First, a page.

Derailing the Straight Talk Express:
Why John McCain Must Be Stopped

[Note: Since I ‘

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Joe Carter

Joe Carter founded Evangelical Outpost in 2005. He is the web editor for First Things and an adjunct professor of journalism at Patrick Henry College. A fifteen-year Marine Corps veteran, he previously served as the managing editor for the online magazine Culture11 and The East Texas Tribune. Joe has also served as the Director of Research and Rapid Response for the Mike Huckabee for President campaign and as a director of communications for both the Center for Bioethics and Human Dignity and Family Research Council. He is the co-author of How to Argue like Jesus: Learning Persuasion from History's Greatest Communicaton.

  • Jim Anderson

    “McCain has a tendency to throw his support behind measures that, while well-intentioned, overstep the legitimate authority of the federal government.”
    Which potential GOP or Democratic frontrunner hasn’t?

  • Doug

    I stopped voting, it only encourages them.

  • Justin Thibault

    The Republican Party would have strength lasting into the 2010s if it hadn’t been for the workings of Rove and others in South Carolina in 2000 ( The 2000 election would have been a landslide and Republicans would have operated on a strong mandate. Instead, we had to depend on the Supreme Court.
    Now, a strong Democratic candidate in 2008 could likely be having their mail sent to 1600 Pennsylvania Ave. The Republicans’ success is dependent on whether or not the more politically inept side of the Democratic Party controls the message.
    I have no doubt that a President McCain would have angered many social conservatives by not “pushing” matters that mattered to them. But answer me this, what issue close to hearts of Christian Conservatives would he not have backed that President Bush did? Also, would we have the same deficit? Would we have followed the same tactics in Iraq?
    John McCain’s popularity with the Middle, some of the Left, and all but the far-Right of political spectrum could have gotten a lot done for the Conservative cause.

  • Kevin T. Keith

    . . . a Constitutionally-suspect unmitigated disaster.
    I agree. Anyone who would do this is unfit for office.

  • Mumon

    This is already stale. McCain’s record is coming out, and he’s as popular with righties as Hilary is with lefties. They’ve been “anointed” by the Washington insiders, but the grassroots has other ideas.
    Chuck Hagel’s the guy to watch.

  • Scott

    Hagel has a better chance running as a Democrat than he has as a Republican. He is approaching RINO status.
    I agree with the annointment statement, though. Which of our last President’s were actually the pick of the media and the power players?
    Bush – first and second elections, no
    Clinton – first election, no. Second, yes.
    Bush 41 – Yes
    Reagan – first election, no. Second, yes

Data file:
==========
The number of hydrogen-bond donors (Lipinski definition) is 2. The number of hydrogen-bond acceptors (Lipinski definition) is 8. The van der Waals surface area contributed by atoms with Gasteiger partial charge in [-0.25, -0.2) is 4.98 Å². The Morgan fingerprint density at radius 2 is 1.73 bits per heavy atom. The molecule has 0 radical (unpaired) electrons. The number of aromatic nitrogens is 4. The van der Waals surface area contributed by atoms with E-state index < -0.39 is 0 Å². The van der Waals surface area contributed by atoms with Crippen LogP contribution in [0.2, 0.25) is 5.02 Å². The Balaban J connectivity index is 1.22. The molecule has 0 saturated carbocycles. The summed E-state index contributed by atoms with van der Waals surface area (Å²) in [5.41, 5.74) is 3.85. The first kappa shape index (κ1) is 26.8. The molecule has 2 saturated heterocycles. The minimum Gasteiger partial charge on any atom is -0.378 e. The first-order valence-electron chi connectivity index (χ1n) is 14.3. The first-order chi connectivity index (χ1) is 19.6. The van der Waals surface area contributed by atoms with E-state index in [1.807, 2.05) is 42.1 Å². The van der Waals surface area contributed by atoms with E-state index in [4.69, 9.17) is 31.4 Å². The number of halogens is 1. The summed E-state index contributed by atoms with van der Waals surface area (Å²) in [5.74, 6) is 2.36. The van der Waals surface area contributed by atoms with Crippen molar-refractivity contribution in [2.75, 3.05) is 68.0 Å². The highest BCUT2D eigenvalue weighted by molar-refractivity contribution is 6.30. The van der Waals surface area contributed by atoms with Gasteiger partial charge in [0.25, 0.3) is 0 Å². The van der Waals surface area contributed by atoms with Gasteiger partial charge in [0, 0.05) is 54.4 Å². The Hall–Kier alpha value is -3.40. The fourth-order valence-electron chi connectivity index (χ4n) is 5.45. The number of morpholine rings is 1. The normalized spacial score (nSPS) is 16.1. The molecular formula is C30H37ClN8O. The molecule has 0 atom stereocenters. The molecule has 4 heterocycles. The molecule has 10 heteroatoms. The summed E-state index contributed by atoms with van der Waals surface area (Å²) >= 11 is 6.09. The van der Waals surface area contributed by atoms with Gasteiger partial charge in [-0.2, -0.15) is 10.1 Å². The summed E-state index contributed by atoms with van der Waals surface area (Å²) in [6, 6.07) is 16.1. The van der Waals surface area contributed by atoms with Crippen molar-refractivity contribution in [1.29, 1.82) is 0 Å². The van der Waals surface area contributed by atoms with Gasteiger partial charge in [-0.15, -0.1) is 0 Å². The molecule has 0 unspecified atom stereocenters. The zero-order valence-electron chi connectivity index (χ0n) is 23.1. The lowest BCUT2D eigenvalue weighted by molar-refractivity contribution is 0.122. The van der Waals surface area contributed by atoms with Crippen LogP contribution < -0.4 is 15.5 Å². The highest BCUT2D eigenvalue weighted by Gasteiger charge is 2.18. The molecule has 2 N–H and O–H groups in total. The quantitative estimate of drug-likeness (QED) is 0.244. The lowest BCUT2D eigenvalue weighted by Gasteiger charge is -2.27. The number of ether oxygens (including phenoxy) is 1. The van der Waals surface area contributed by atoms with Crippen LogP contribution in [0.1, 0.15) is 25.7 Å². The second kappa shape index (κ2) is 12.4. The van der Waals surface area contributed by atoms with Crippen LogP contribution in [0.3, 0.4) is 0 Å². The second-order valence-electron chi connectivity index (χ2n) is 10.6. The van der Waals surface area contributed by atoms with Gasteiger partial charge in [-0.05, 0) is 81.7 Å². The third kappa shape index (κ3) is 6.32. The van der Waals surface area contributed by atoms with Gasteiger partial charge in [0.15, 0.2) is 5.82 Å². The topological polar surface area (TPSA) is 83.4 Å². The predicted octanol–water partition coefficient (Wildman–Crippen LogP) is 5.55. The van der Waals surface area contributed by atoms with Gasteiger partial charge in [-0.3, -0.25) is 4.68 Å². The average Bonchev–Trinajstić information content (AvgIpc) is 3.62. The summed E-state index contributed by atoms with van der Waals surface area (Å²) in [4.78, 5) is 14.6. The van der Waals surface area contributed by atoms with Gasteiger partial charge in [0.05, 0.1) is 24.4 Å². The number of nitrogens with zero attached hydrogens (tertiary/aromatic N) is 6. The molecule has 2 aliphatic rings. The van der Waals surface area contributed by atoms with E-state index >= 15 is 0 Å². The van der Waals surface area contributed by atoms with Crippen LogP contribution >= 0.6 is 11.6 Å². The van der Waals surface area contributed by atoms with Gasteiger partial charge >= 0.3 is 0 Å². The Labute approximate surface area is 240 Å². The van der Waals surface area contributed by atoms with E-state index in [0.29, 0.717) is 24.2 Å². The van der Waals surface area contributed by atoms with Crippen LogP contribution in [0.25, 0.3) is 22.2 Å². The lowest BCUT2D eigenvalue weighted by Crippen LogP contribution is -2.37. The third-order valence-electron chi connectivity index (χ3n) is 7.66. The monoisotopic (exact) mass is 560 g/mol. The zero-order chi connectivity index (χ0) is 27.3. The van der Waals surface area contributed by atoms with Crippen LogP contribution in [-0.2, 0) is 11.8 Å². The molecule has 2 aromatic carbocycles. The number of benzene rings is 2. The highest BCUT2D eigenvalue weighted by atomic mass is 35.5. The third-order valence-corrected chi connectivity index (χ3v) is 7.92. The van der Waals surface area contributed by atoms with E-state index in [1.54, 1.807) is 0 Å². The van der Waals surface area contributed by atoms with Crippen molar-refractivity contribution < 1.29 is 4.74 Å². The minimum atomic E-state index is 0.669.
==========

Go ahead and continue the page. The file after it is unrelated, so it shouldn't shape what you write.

Carter – no
    Nixon – first election – no, second, heck, no, according to the power players.
    And so on.
    It appears that America doesn’t trust Washington and its spawn. Look for a governor. Allen, maybe, because he was a governor. But if the perception has changed to he is more insider than outsider, he’s out.
    McCain is very popular with the media, and he is working hard for the nomination. It probably won’t be enough.

  • Bud Brown

    Those who John McCain personally, or who have followed his career from his discharge to military service, through the unseemly politics of Phoenix, across a devastated family, and on into Congress know what a creep this guy really is.
    He is Bill Clinton with a military record.

  • Alexander Scott

    When was the last time a senator was elected president? JFK I believe – since then it has been governors and veeps. McCain seems an unlikely candidate to buck that trend, Chuck Hagel even less so. The modern presidency demands a successful executive internship, putting forward one’s own agenda and standing or falling on one’s record. I would also say that a certain optimistic but bland charisma is necessary for the job; it may be that the electorate wants to balance the power of the Presidency with a personality that seems unlikely to abuse it.
    Senators pool responsibility for their actions; any appreciation for insightful and daring legislation is spread among members of the Senate while any negative attention is smeared on all members, regardless of merit. Legislators also acquire the tendency to govern through compromise, which isn’t an electoral positive in today’s polarized climate (a good compromise just makes everyone mad).
    I predict that Republicans will nominate a governor for 2008 (as I’ve said before, my money’s on Mitt, although a serious terror attack would push forward Giuliani, another successful executive). I also think that if Hilary were serious about being President, she would be governor of New York for a term or two.

  • Ken

    I remember Ross Perot. The guy who put Bill & Hillary in the White House. (There’s a book called Bare Knuckles and Back Rooms by a professional campaign manager that described what it was like to work for Ross Perot — Dilbert’s Pointy Haired Boss had nothing on Perot for autocratic whim and bloated ego.)
    In 1992, my parents had “accepted Ross Perot as their Personal LORD and Savior” — that was the only way to describe it. When I visited them in the summer of that year, they spent the entire visit in high-pressure “Witnessing!” to me — again, that was the only way to describe it.

  • BSR

    Gov. Mike Huckabee is the only true social and fiscal conservative in the race. Learn more about him and see why he’s going to be the GOP’s go-to guy for 2008.